The Inclusive Carbon Standard
In 2000, Food & Trees for Africa (FTFA) launched the Trees for Homes programme under the Voluntary Carbon Standard methodology in which 200 000 trees were planted. However, the challenge of high audit costs resulted in no credits being issued. This sparked the idea to create an affordable carbon standard that could operate with the same credibility as existing standards with a reduced auditing, design and registration cost. Subsequently, the Inclusive Carbon Standard (ICS) was developed.
What sets the Inclusive Carbon Standard apart from existing standards?
Transparency: The ICS is built on transparency and aims to help communities gain access to the carbon market and earn carbon credits. By reducing the cost of registering a carbon project, it becomes affordable and accessible to everyone who wishes to participate, especially vulnerable communities.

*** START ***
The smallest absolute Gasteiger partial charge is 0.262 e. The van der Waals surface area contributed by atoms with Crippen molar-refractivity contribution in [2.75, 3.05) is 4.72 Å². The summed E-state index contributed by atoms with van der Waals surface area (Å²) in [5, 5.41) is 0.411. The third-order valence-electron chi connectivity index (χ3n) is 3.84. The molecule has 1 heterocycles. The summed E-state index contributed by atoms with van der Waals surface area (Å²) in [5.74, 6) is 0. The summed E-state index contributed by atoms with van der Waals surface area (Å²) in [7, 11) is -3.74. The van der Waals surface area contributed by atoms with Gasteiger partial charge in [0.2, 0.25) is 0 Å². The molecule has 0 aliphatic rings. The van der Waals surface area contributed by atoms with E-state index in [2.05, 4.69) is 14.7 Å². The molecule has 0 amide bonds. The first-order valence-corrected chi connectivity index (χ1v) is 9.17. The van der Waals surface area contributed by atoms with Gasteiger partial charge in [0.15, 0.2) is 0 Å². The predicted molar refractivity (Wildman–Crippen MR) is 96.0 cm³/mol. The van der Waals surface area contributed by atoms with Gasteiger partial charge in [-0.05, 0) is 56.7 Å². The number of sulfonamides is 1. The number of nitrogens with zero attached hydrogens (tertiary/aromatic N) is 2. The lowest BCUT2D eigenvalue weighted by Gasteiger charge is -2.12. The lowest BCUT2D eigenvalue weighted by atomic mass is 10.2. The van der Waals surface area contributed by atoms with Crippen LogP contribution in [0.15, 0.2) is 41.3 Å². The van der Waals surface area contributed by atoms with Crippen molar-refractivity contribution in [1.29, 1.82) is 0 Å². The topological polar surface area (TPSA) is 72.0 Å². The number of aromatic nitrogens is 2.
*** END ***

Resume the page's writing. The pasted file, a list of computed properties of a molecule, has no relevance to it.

Technology: Technological advancements in terms of efficiency and precision in collecting and measuring data have progressed, making it possible to utilise multiple, highly accurate techniques. As such, ICS makes use of drone and LIDAR technology to measure tree biomass, as well as the use of Internet of Things (IoT) services that can plug into solar renewables, which capture and send data to a platform.
Component Methodologies: Instead of binding users to a single cumbersome project methodology, the ICS allows users to develop smaller Component Methodologies and build out projects using a variety of them. These Component Methodologies are open source and can be accessed by any registered projects.
Inclusivity: Unlike existing standards ICS does not have any geographical or jurisdictional boundaries and the intention is to make the standard globally accessible by obtaining accreditation with international bodies such as the International Carbon Reduction and Offset Alliance (ICROA) and the International Civil Aviation Organisation (ICAO). The ICS will also allow for the transfer of projects from existing standards to the ICS.